Now, this is good criticism

Since Jesus was probably known to have been crucified in the early 30s of the common era, it was not difficult to make Jesus and Herod into contemporaries, regardless of whether this claim rested on fact or not.

via The Bible and Interpretation – Dating Jesus’ Life: Past and Present Perspectives.

Now, Tom may disagree, and he has every right to be wrong, but this is good criticism. Yes, I don’t think that the Gospels were meant to be taken as a historical narrative, but only as a narrative of history interpreted especially post-Mark. What does that mean?

No idea…

Anyway, look at it this way. Lucan wasn’t just writing an epic poem, but was doing writing his-story. This is not to be unconfused with history which is essentially the same thing, but one is judged less stringently than the other. The fact is, is that we can pick up historical plausible information even from fictional accounts, and perhaps the more so about the author and the audience. Language is not stable, but temporally located. Language, signs, and symbols are anchored in an exact time and social situation. If we find this anchor, we can then decipher was is being signed and do so properly. As the author of that essay has pointed out, such historians in the past have done so with the infancy narratives. If the infancy narrative was written, say, in 1900, then we might take it as more literal, but as it was written in 80, we must anchor it within the proper time and context. In other words, the semiotic language of /virgin birth/ is not stable. It changed. It changes now with the onset of the idea of parthogenesis. Thus /virgin birth/ helps us, once we identify the proper anchor point, helps us to understand the story better. The historical plausibility of a /virgin birth/ needs not actually to be considered, only the historical plausibility of the sign of the /virgin birth/.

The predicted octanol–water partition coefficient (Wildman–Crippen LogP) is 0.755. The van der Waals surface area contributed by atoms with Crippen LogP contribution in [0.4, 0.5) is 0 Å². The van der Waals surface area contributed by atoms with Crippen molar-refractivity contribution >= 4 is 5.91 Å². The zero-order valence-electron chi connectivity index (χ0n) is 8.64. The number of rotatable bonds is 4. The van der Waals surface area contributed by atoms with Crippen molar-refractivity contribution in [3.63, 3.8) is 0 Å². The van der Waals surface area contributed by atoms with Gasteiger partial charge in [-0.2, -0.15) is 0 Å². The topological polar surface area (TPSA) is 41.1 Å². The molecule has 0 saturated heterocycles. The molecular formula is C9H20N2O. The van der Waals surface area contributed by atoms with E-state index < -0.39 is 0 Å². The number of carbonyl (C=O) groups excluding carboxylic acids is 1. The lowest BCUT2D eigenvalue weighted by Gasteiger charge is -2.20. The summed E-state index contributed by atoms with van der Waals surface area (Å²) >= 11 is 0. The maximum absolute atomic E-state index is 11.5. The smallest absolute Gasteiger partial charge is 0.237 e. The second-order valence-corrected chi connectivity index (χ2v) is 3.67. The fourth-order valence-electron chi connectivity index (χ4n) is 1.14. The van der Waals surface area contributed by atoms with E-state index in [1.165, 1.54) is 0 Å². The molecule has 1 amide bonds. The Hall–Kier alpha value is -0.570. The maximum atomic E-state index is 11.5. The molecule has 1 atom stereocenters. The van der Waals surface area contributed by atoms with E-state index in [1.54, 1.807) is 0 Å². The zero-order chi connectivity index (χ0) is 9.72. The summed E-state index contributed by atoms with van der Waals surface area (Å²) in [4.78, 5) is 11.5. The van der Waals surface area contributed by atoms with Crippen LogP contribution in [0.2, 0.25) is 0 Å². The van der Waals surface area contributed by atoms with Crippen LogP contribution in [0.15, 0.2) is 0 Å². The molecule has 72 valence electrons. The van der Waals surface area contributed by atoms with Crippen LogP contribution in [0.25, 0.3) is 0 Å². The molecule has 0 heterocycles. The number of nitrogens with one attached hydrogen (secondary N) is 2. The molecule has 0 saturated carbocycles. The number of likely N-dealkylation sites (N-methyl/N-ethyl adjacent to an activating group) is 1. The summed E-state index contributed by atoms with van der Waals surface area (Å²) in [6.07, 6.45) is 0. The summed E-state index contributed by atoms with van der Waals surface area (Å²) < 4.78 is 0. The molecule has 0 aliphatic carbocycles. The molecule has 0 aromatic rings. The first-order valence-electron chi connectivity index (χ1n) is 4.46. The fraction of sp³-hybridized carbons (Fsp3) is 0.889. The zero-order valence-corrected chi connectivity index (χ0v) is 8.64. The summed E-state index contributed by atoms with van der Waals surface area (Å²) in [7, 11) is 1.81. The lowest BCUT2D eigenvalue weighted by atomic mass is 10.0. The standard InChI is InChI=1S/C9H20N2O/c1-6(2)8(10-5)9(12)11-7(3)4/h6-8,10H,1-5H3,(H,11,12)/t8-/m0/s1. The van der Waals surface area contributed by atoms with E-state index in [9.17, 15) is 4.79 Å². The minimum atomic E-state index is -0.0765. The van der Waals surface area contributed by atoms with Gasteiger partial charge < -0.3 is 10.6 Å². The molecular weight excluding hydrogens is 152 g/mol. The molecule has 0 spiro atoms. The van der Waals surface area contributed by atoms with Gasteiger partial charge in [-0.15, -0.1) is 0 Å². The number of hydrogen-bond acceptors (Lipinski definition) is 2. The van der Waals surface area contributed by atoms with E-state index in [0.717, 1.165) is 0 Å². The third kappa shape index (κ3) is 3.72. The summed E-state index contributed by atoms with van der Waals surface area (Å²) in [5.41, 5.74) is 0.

Thus, we can pick part the Gospels, if we so choose, to identify /signs/ versus /unsigned/ language. What example can I give? First, the Son of Man is a /sign/ and thus /Son of Man/. However, Pilate is not. Pilate is a historical character that needs no signage attached to him. Of course, Pilate carries a lot of baggage with him that is transmitted to the Gospel narrative but this is mnemonic rather than metonymy. Now, how does this place the Gospel in history? Well, it still doesn’t, but what it help us to accept that the entire Gospel is not a semiotic praxis but a mixture of /sign/ and unsign. That helps to historically situate the social situation of both the Jesus Tradition and the author’s scribal moment.

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